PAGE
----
9/17/02 <link>
Poll on civil liberties

The Los Angeles Times reports on interesting findings from a poll of Americans recently conducted by the National Constitution Center (which has by the way a link to the U.S. Constitution). Here are some highlights. It turns out that ~ 60% of the people believe that:

  • Monitoring prisoner-lawyer conversations on terrorism-related cases is OK

  • Illegal immigrants deserve no constitutional protections and must be deported immediately.

  • Racial profiling at airports is not acceptable.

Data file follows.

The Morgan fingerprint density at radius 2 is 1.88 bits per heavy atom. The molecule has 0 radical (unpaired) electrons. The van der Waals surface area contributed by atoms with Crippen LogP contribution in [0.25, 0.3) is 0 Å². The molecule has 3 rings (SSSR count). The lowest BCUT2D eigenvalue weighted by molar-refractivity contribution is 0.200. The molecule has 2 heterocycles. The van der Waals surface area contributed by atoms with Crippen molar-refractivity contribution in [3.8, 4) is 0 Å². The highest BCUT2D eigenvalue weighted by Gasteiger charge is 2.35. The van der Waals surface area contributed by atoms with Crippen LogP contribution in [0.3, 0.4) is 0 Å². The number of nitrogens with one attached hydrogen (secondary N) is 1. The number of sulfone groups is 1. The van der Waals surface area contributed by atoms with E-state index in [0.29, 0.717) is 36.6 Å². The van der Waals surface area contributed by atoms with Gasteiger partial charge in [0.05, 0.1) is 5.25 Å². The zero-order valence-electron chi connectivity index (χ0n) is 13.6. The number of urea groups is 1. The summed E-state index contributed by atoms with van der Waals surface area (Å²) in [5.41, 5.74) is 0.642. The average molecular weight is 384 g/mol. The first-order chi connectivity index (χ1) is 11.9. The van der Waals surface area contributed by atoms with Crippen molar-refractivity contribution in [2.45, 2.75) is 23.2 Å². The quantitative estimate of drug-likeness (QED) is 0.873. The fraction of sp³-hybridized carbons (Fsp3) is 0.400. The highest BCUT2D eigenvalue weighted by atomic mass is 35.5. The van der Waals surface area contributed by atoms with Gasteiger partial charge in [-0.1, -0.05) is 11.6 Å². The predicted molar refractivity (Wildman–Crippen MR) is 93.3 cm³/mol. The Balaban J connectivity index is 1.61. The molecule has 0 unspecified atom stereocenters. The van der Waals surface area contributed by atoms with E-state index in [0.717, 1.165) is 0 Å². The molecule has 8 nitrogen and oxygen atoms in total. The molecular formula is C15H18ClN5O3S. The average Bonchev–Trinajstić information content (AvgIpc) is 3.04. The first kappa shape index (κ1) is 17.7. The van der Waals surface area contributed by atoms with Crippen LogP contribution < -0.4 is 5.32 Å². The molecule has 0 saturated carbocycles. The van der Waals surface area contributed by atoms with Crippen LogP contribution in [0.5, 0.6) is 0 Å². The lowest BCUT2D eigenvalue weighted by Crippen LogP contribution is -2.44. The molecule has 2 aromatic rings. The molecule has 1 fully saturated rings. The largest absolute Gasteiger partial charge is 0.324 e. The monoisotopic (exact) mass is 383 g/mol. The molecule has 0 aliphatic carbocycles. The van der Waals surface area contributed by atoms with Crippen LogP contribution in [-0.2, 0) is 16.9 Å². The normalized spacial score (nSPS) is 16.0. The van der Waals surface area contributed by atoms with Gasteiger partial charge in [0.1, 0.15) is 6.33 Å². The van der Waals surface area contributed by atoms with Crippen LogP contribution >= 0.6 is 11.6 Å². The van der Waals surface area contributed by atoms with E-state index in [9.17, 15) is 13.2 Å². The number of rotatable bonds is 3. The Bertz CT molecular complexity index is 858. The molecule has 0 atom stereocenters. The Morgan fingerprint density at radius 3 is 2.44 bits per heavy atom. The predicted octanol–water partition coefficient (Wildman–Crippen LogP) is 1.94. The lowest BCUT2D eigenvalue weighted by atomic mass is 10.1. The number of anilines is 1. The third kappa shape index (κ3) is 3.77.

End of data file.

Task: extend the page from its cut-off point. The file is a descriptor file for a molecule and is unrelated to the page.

9/11/02 <link>

As we reach the anniversary of the most heinous attack on the lives, freedom and liberties of the people of the United States, we decided to feature some op-eds and opinion columns on where civil liberties stand today. Clearly, this is a controversial topic, and we will in due course publish our own opinions.  
Jimmy Carter (in the Washington Post)
John Payton (in the Washington Post)
Editorial (in the Washington Post)
Editorial (in the Washington Post)
Paul Krugman (in the New York  Times)
Nicholas Kristof
(in the New York Times)
Editorial (in the New York Times)
Editorial (in the Los Angeles Times)
Editorial (in the Los Angeles Times)
Editorial (in the Los Angeles Times)
Derrick Jackson (in the Boston Globe)
Dahlia Lithwick
(in MSNBC/Slate)
Cragg Hines (Houston Chronicle)
Bruce Bartlett
(in the Washington Times)
Nat Hentoff (in the Washington Times)
Jake Kreilkamp (FindLaw)
David Cole (The Nation)